Whilst I was in town the other day, I realised how much I had missed certain elements of shopping. As leaving my house to go out has been an issue for quite a few years now, most of the shopping I do is online. Most times I am happy with my purchases but there is always the return service if I an not entirely satisfied: although I do tend to pass goods onto members of my family rather than sending them back. So it’s a win, win situation.
There is not much, if anything, that you cannot get online these days and over the past few years I have purchased a huge variety of goods, including fabrics, threads, clothes, shoes, food, gardening supplies, a couple of tv’s, wallpaper, furniture and even a pond. During some of my dark days I have even researched the purchase of coffins, much to the amusement of my family, but that’s another story.
It was only when I found this little fabric shop in our Grainger Market the other day, that I realised just how much I have been missing. The feel and smell of the fabrics was exquisite; a fantastic sensation you can not get through a laptop or iPad screen. The myriad of colours was so overwhelming and appealing, making my choice of fabrics very difficult. There was so much in front of me that I just wanted to buy and buy and buy; I really had to keep a tight hold on the reigns or I would have ended up bankrupt. This is a new experience for me, buying fabric for no other reason than I like it, with little or no initial idea what it will eventually turn into. The memory still makes me tingle with excitement.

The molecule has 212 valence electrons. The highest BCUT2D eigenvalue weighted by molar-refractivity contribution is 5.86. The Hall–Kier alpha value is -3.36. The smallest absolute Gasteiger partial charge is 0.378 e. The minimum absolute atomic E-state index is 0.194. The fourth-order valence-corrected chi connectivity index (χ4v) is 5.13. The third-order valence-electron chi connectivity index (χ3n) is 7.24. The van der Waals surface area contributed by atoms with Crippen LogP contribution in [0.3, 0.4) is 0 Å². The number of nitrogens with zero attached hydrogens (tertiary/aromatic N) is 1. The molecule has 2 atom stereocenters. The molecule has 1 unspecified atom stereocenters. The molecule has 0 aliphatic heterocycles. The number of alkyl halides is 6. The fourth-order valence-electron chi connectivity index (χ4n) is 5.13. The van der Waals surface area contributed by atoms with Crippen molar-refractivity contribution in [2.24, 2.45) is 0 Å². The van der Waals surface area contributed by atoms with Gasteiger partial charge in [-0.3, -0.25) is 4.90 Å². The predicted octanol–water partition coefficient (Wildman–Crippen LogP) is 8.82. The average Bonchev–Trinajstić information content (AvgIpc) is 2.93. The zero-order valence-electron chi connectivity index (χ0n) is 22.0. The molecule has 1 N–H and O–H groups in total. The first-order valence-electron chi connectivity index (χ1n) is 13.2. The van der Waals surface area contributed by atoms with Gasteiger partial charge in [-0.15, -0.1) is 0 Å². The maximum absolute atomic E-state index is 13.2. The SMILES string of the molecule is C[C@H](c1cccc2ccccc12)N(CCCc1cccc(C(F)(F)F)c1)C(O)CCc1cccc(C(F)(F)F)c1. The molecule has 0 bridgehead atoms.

I had a lovely chat with the owner of the fabric shop, something you can not do when online shopping: it made me realise just how much I have lost out on while I have been ill. The lady and I discovered we both shared a passion for fabrics as we immersed ourselves in roll after roll of beautiful stock; my head was buzzing with ideas. I shared my thoughts and dreams for what I planned to make and became quite excited at the thought of making something I had not done for a very long time. I must have seemed like a young kid let loose in a sweet shop, with my hubby on the outside looking on, patiently waiting till I had had my fill.
I departed with a bag of beautiful fabrics, a hole in my bank balance but with a huge smile on my face. I left a promise with the owner that I would be back soon to make further purchases. The rest of my outing passed in a bit of a haze as the anxiety washed over me but I held tightly onto my hubby’s arm and followed were he led. Eventually we descended on a large department store and in the haberdashery department I found a pattern for a baby and toddler dress.
I woke up quite early the next morning, filled with excitement and a craving to get started on my little project. The night before I had been unable to resist getting started even though I was extremely tired after my trip out. After my hubby had gone up to bed I cut out and prepared some of the material ready to sew together when I next woke up next day.
Out of all the effects of my anxiety disorder and the symptoms of PTSD that I have, the hardest for me to deal with has been the loss of my ability to be create things from nothing: to start off with a length of fabric, a few pins, a pair of scissors, a pattern or an idea of some sort and a desire to produce something I can share with others.